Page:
Again, the point here is not to beat yourself up, or to give up because you don’t want to feel bad about yourself, but to engage in systemic analysis. People shirk from self-criticism because they want to “stay positive.” But this has nothing to do with being positive or negative. I am not automatically a “bad person” for being a Western consumer, a male, or white-passing. Neither do I get a “pass” for not being a bigot. It’s not about you, it’s about the hierarchies you benefit from. Besides, it’s wasted work to try to understand how hierarchies affect your life if you don’t do anything with that information.

If you get this far, this is the place where you should be able to realize that the rationalizations are false and that the people who are labeled superior and inferior in a hierarchy are actually equal, full human beings. You are able to do so because you’ve realized that the inferiors (which I use in this entry in the sense of “classified as inferior on some hierarchy,” not of “actually inferior beings”) are put in their situation by the hierarchy itself, not by some personal defect, and that they do not deserve to be inferiors. If you do not have the empathy or the reasoning abilities necessary to arrive at this conclusion, it is highly unlikely that you’d even get this far anyway.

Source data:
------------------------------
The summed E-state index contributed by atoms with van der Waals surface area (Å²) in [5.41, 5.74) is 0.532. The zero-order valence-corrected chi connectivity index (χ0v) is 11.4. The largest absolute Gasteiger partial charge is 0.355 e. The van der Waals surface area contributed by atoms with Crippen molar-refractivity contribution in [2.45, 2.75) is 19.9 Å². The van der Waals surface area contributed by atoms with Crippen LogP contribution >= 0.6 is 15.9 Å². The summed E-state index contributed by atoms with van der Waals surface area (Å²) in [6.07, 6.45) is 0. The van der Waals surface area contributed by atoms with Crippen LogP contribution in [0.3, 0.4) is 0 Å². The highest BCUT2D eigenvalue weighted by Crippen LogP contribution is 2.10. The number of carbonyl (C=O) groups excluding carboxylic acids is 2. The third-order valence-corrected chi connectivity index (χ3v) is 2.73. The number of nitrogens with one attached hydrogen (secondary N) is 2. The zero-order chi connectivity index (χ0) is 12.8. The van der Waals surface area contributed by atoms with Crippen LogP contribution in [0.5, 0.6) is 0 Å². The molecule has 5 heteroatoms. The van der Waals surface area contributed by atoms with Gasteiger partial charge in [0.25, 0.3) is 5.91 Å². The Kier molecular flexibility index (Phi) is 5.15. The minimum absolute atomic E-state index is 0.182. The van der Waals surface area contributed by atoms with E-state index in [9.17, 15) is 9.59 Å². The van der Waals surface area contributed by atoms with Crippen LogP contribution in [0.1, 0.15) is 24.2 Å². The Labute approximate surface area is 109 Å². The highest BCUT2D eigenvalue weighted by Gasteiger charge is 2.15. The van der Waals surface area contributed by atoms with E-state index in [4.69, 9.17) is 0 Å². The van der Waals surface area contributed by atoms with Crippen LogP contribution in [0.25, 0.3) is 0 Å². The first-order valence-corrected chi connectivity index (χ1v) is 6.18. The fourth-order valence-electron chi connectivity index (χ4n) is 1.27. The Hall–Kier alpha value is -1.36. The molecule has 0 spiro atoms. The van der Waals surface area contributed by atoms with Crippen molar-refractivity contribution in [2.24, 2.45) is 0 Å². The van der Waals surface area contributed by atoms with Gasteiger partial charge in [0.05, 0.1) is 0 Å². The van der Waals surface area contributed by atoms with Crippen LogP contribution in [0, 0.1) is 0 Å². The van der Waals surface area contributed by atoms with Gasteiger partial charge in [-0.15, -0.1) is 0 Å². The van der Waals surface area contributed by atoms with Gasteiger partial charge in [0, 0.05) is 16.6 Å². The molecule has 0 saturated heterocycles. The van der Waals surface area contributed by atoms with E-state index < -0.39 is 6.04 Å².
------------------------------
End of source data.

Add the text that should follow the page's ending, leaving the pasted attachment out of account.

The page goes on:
When I say that superiors and inferiors are equal, I don’t mean that they are already equal in society. Of course you can always ignore reality and claim that the hierarchy somehow has no effect on people despite systematically imposing control on them and redirecting resources away from them. But again, I assume you do not have the combination of stupidity and cruelty necessary to contort your mind into believing such a thing.